And now, who are we?

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This changed my life, October-November 2018

 

By Caitlin Kelly

Interesting essay in The Globe and Mail:

I’m not going to suggest this crisis has a silver lining, not when medical workers and shop staff and home-care assistants are out there putting their lives on the line, and people with the virus are dying afraid and alone. There is no silver lining, but there is a rare opportunity to see how behaviour changes when it is challenged by a new and terrifying threat. It seems to me that we’ve quickly – but perhaps only temporarily – lost our appetite to strive for perfection.

It’s been astonishing to see human fragility on display on a mass scale, with no shame or scorn. Vulnerability isn’t generally the mode that is most welcome in this world, and even people who say they love Leonard Cohen’s line, “There is a crack in everything / That’s how the light gets in,” tend to spend most of their time furiously hiding their own cracks from public display.

But now it’s all cracks. Firefighters break down during interviews, nurses sob on their Facebook pages, broadcast anchors reach for the Kleenex. Cory Deburghgraeve, an anesthesiologist who volunteered to do intubations at his Chicago hospital because he’s young and childless, talked about treating people who are isolated and in distress: “I have to find a way to hold it together in order to do this job. I tear up sometimes, and if I do, it can fog up my face shield.”

 

No question, social media is typically shiny and performative, certainly for “influencers” and anyone who needs to maintain a veneer of fabulousness to keep their credibility.

This blog is one social media spot where I tend to loosen my stays, as it were, revealing some truths about myself — attractive or not! — in the knowledge many of you (despite 22,000 followers) aren’t actually listening.

The ones who are (thank you!) tend to be kind.

My shell really cracked wide open in June 2018 with a diagnosis of small, early-stage breast cancer, surgery and radiation.

I’m not someone who cries easily or often, but I cried at the dinner table. I cried in our shared hallways.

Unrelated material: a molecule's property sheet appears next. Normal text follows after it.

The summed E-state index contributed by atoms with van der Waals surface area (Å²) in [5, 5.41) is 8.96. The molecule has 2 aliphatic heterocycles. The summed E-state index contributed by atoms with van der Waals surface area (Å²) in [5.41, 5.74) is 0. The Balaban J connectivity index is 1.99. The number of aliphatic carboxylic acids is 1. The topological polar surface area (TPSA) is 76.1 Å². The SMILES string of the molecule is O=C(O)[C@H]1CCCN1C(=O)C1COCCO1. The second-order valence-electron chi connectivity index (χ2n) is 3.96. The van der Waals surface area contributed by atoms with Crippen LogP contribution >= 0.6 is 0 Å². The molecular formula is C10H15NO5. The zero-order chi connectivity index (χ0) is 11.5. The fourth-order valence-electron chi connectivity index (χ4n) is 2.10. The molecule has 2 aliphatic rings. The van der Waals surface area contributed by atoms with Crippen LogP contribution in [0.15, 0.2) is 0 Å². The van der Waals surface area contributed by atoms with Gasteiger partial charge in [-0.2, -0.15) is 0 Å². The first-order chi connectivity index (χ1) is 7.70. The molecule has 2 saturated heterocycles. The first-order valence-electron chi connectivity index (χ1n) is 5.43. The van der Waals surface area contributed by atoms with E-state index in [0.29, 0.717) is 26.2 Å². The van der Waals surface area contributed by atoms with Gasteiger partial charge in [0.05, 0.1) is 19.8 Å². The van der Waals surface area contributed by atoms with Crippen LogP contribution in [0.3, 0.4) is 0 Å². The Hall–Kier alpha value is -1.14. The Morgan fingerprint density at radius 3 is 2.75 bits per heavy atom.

I asked others for help and succor; two friends were amazing and came with me to the hospital for moral support for tests —- three in one day.

It changed me in some powerful ways, how I see my life and how I want to relate to other people. Cancer does that to its survivors.

Normal life, certainly in the land of “rugged individualism”, the United States, usually means asking for help is somehow considered shameful, a moral weakness, hence conservatives’ blasé brutality toward the poor and needy.

How dare they!

I found this essay, by a former New York Times colleague of Jose’s, really sad.

As the host of The Takeaway, a national daily NPR talk show, Tanzina enjoys a well-paid, challenging dream job many of us would kill for, yet…

 

When I gave birth to my son at the end of January, an unexpected miracle to me at the age of 45, I never could have imagined spending my maternity leave in the middle of a pandemic.

But by the time I brought my son home to my apartment in Queens, the coronavirus had already landed in the United States. Soon, the borough would become the epicenter of the virus, nearly collapsing the emergency medical services of nearby Elmhurst hospital.

Single parenthood is certainly tough. Raising a newborn is already isolating; now leaving the house may be dangerous. But the pandemic has highlighted just how fragile my social networks really are, which, as a public figure and radio host who’s had her name and face splashed across billboards and tote bags, is something that’s hard to admit.

 

This global scourge is certainly forcing millions of us to reconsider our choices, whether work, family, friendship, where we live, what we buy, what we deem essential and what, we suddenly see, is real, shallow, silly bullshit.

 

So, what next?

 

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Social and economic differences, something we used to politely ignore socially and politically ignore when useful to our needs, are suddenly glaringly obvious — as African-Americans and Latino and lower-wage workers are dying from COVID-19 in disproportionate numbers.